“When we opened the boxes our machines shipped in, we immediately noticed that many of the parts ended up getting bent and distorted on the way to Africa,” Hensler said. “Because we were building the machine in front of our customers, we couldn’t let this discourage us.”

The students worked together to troubleshoot the issues with the limited tools and resources they had access to. 

“They all relied on each other, seamlessly working as a team, to put the machine together,” Handley said.

Hensler agreed, saying that the team’s ability to maintain a positive attitude while trying to problem solve is an important leadership attribute engineers need to demonstrate to customers.

“Our optimism helped the locals trust us and trust that the machine would work and be useful for them,” she said. “As an engineering leader, it is important to stay positive and be able to quickly adapt to change.”

The main goal of the machines is to separate the baobab seeds and pulp so both can be used for different products. The pulp has an extraordinary amount of nutritional value and can be used for food and medicinal purposes. The seeds are used in the food and cosmetics industries.

The locals were impressed that the student-built machines were able to thoroughly clean the seeds, even removing pulp material that isn’t completely dry – something that isn’t possible with the traditional processing method. Erdman said it is imperative that engineers have the opportunity to experience the reactions, questions and comments of the local people first-hand, in order to better meet their needs.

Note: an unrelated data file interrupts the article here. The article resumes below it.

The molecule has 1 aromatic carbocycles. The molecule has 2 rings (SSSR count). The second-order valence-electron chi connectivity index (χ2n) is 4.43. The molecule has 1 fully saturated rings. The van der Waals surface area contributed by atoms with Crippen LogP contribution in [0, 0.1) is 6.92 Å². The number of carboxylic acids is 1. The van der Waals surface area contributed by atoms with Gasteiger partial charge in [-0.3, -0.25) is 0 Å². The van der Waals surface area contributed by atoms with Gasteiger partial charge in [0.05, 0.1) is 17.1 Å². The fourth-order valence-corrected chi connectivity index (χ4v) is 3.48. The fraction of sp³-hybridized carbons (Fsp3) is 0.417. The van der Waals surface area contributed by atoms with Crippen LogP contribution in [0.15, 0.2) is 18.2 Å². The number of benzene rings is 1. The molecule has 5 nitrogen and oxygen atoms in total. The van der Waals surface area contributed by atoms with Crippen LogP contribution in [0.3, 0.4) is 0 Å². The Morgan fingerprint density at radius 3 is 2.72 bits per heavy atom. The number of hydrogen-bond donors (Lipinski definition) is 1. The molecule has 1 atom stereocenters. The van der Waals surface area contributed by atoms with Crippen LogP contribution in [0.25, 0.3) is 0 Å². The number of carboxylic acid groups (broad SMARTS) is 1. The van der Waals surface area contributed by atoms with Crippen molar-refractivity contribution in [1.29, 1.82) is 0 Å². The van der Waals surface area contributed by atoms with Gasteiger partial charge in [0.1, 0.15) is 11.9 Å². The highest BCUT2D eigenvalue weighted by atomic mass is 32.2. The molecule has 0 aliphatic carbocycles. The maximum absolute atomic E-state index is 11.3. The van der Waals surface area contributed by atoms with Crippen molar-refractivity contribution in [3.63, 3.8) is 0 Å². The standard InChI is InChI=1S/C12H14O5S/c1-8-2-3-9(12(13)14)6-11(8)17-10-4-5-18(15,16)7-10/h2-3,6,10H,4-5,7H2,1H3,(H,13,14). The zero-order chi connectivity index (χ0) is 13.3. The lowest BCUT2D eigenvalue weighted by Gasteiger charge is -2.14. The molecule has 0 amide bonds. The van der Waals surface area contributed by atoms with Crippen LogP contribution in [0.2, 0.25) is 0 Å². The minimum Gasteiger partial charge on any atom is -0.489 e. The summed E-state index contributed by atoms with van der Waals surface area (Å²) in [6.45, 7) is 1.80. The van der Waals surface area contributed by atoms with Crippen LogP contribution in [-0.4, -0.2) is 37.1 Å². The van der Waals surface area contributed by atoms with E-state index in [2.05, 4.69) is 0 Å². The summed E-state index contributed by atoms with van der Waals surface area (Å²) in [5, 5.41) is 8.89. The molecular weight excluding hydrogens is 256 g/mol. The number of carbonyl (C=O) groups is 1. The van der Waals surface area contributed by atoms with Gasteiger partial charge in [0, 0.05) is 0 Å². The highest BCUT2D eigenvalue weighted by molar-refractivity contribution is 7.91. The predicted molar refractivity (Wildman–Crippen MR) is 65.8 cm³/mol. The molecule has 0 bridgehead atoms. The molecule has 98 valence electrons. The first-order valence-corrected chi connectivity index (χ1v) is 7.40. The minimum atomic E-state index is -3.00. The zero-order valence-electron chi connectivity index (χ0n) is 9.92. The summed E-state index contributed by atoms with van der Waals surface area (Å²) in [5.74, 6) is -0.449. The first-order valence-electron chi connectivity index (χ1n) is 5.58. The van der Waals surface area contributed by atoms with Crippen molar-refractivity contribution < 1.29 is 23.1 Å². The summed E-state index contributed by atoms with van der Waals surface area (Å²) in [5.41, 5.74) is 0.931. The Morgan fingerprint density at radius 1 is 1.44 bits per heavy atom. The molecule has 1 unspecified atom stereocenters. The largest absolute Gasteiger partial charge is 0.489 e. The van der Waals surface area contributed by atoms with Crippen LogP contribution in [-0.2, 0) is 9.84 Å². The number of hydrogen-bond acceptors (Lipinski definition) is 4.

“Attending trips like this opens your eyes to the world and breaks barriers,” Erdman said. “The way people talk to each other, their expectations, their understanding of what you’re saying is completely different and varies depending on which countries you are going to. It’s important for our engineers to understand the difficulties people in other countries face as they try to find their way in the professional environment.”

During the trip students also experienced the history, culture and environment in Tanzania through a presentation on the slave trade, an ancient graveyard tour and a safari.

Combining technical skills with global leadership skills and cultural understanding is necessary for engineers to continue the betterment of mankind through design and innovation. The experience of traveling to Africa to personally deliver and train the local people is something that resonates with engineering students.

“Immerse yourself in a culture and try to take their viewpoint whenever you are working internationally,” Svec said. “This project really motivated me to continue my passion to help make people’s lives easier.”

The Engineering Leadership Development (ELD) minor is offered through the ELD program in the School of Engineering Design, Technology, and Professional Programs (SEDTAPP). ELD is sponsored by General Motors, Automation Direct, Bechtel Power Corporation, Lockheed Martin, Alcoa, ArcelorMittal, Textron, John Deere, GE, Rockwell Automation, Merck and GKN PLC.

 

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MEDIA CONTACT:

Shea Bracken

szw101@psu.edu

Kelly Hensler (left) and Heather Svec assemble the baobab processing machine.

Kelly Hensler (left) and Heather Svec assemble the baobab processing machine. Image: Heather Svec

Students and faculty stand under a baobab tree. 

Students and faculty stand under a baobab tree. From left to right: Adam  Merendino, Heather Svec, Kelly Hensler, Nadine Geagea, Elsa Ng, Matt  Krotowski, Mike Erdman, Meg Handley. Image: Heather Svec

“Immerse yourself in a culture and try to take their viewpoint whenever you are working internationally. This project really motivated me to continue my passion to help make people’s lives easier.”